Reducing Stress in Adolescents and Young Adults With T1D to Improve Diabetes Care

2016-05-03 21:38:21 | BioPortfolio


Adolescence and young adulthood may be particularly stressful developmental periods due to the numerous transitions into new roles and the need for increased independence. Stress can affect metabolic control in older adolescents and young adults with T1D directly through its impact on cortisol and other hormones that affect insulin metabolism.

The proposed study is a pilot randomized clinical trial using a three-group randomized, repeated measures design to assess the efficacy of two treatments (Mindfulness Based Stress Reduction (MBSR) and Cognitive Behavioral Therapy or (CBT) versus an attention control condition for older adolescents and young adults with poorly controlled Type 1 diabetes. As a pilot study, the goal of the research is to test recruitment and retention procedures, finalize intervention measures, training, and fidelity protocols, and estimate effect sizes for a larger clinical trial.


This study will use a randomized, repeated measures design. A sample of 125 participants will be recruited and consented from the Children's Hospital of Michigan and outpatient diabetes clinics affiliated with the Detroit Medical Center. 108 will be randomized to one of three treatment conditions (remaining participants are expected to consent but not enroll or fail to initiate treatment). These participants will be enrolled in 3 cohorts of 30-36 participants.

Measures will be administered at 3 home-based study visits to maximize participant convenience. The initial study visit (Visit 1) will be scheduled at the beginning of the study. Visit 2 will coincide with the end of treatment which is approximately 3 months after the initial study visit. Visit 3 is the 3-month follow up and will be scheduled about 6 months after the initial study visit. At each visit, participants will complete questionnaires assessing their current diabetes management, stressors, quality of life, mental health, and demographic characteristics. These questionnaires will be completed using Qualtrics accessed via the internet on a university laptop computer. A research assistant will download the participant's glucose meter to obtain the frequency of blood glucose testing during the two weeks preceding data collection. The research assistant will also assist participants with providing a blood sample via fingerstick (HbA1c) and saliva samples by mouth (cortisol, Visits 1 and 2 only). All participants will be asked to take part in an exit interview at Visit 3 to obtain feedback on the treatment they received.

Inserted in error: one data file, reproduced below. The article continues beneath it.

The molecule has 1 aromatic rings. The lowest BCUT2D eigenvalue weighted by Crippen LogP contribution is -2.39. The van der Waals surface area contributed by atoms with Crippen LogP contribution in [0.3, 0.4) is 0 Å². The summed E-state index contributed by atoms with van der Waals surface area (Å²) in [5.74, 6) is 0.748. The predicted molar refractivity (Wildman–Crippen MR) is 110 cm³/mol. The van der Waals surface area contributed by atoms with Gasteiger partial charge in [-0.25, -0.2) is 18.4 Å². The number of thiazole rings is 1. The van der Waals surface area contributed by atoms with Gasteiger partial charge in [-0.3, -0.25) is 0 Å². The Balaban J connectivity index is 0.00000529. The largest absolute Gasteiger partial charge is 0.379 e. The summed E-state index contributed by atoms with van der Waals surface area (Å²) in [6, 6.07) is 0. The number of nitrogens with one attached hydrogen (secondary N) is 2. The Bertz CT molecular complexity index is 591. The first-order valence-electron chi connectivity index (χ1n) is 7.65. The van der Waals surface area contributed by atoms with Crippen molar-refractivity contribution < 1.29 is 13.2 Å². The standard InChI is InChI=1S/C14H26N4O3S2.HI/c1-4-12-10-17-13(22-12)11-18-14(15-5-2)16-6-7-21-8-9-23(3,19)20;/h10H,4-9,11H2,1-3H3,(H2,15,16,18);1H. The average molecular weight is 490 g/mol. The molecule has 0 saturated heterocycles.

After Visit 1, participants will be randomized using a 1:1:1 ratio to MBSR, CBT, or Diabetes Support and Education (DSE). All three treatments are group format meeting (10-12 participants per group) for nine consecutive weeks at a location convenient to the participants. In MBSR treatment focuses on the instruction and practice of mindfulness techniques, such as meditation and yoga, and the application of these practices to everyday activities. CBT utilizes activities to understand how thoughts affect emotions and behaviors, the application of these activities to current stressors, and strategies to apply these new skills to future stressors. The DSE group is the attention control condition; DSE participants will receive diabetes education via a support group format. All group sessions will be audiotaped for treatment fidelity monitoring and assessment. There are no planned research interventions for the DSE group.

Study Design

Allocation: Randomized, Endpoint Classification: Efficacy Study, Intervention Model: Parallel Assignment, Masking: Open Label, Primary Purpose: Treatment


Type 1 Diabetes


Stress Reduction


Wayne State University School of Medicine
United States


Active, not recruiting


National Institute of Diabetes and Digestive and Kidney Diseases (NIDDK)

Results (where available)

View Results


Published on BioPortfolio: 2016-05-03T21:38:21-0400

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